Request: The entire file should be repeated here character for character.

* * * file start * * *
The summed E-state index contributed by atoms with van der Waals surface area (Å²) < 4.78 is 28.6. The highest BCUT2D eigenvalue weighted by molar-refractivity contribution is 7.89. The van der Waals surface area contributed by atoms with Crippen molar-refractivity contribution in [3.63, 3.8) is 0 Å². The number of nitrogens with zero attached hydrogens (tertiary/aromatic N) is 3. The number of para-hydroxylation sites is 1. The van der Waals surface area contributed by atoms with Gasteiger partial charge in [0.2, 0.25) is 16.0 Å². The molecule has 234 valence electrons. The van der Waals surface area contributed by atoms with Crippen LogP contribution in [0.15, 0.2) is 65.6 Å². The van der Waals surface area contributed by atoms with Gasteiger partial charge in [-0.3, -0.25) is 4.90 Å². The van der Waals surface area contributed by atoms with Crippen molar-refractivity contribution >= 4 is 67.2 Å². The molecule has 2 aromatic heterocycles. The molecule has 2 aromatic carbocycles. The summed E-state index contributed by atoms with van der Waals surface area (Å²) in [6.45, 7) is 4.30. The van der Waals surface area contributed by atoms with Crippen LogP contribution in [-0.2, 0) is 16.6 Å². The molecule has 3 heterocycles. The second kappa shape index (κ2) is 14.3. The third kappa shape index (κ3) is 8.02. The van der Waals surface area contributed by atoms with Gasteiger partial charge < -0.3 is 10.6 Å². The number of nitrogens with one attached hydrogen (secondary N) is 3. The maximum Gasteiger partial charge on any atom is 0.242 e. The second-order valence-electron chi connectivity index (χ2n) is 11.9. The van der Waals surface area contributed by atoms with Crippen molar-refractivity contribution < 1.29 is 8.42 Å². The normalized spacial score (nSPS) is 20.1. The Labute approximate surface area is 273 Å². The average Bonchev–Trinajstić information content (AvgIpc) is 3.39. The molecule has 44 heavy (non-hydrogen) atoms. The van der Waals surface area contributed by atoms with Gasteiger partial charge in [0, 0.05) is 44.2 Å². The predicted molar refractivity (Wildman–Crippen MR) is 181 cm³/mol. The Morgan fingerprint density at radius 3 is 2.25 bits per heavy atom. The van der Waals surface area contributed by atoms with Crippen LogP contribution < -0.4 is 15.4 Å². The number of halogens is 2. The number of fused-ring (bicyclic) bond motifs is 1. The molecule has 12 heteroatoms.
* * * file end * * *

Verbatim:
The summed E-state index contributed by atoms with van der Waals surface area (Å²) < 4.78 is 28.6. The highest BCUT2D eigenvalue weighted by molar-refractivity contribution is 7.89. The van der Waals surface area contributed by atoms with Crippen molar-refractivity contribution in [3.63, 3.8) is 0 Å². The number of nitrogens with zero attached hydrogens (tertiary/aromatic N) is 3. The number of para-hydroxylation sites is 1. The van der Waals surface area contributed by atoms with Gasteiger partial charge in [0.2, 0.25) is 16.0 Å². The molecule has 234 valence electrons. The van der Waals surface area contributed by atoms with Crippen LogP contribution in [0.15, 0.2) is 65.6 Å². The van der Waals surface area contributed by atoms with Gasteiger partial charge in [-0.3, -0.25) is 4.90 Å². The van der Waals surface area contributed by atoms with Crippen molar-refractivity contribution >= 4 is 67.2 Å². The molecule has 2 aromatic heterocycles. The molecule has 2 aromatic carbocycles. The summed E-state index contributed by atoms with van der Waals surface area (Å²) in [6.45, 7) is 4.30. The van der Waals surface area contributed by atoms with Crippen LogP contribution in [-0.2, 0) is 16.6 Å². The molecule has 3 heterocycles. The second kappa shape index (κ2) is 14.3. The third kappa shape index (κ3) is 8.02. The van der Waals surface area contributed by atoms with Gasteiger partial charge < -0.3 is 10.6 Å². The number of nitrogens with one attached hydrogen (secondary N) is 3. The maximum Gasteiger partial charge on any atom is 0.242 e. The second-order valence-electron chi connectivity index (χ2n) is 11.9. The van der Waals surface area contributed by atoms with Crippen molar-refractivity contribution < 1.29 is 8.42 Å². The normalized spacial score (nSPS) is 20.1. The Labute approximate surface area is 273 Å². The average Bonchev–Trinajstić information content (AvgIpc) is 3.39. The molecule has 44 heavy (non-hydrogen) atoms. The van der Waals surface area contributed by atoms with Gasteiger partial charge in [0, 0.05) is 44.2 Å². The predicted molar refractivity (Wildman–Crippen MR) is 181 cm³/mol. The Morgan fingerprint density at radius 3 is 2.25 bits per heavy atom. The van der Waals surface area contributed by atoms with Crippen LogP contribution < -0.4 is 15.4 Å². The number of halogens is 2. The number of fused-ring (bicyclic) bond motifs is 1. The molecule has 12 heteroatoms.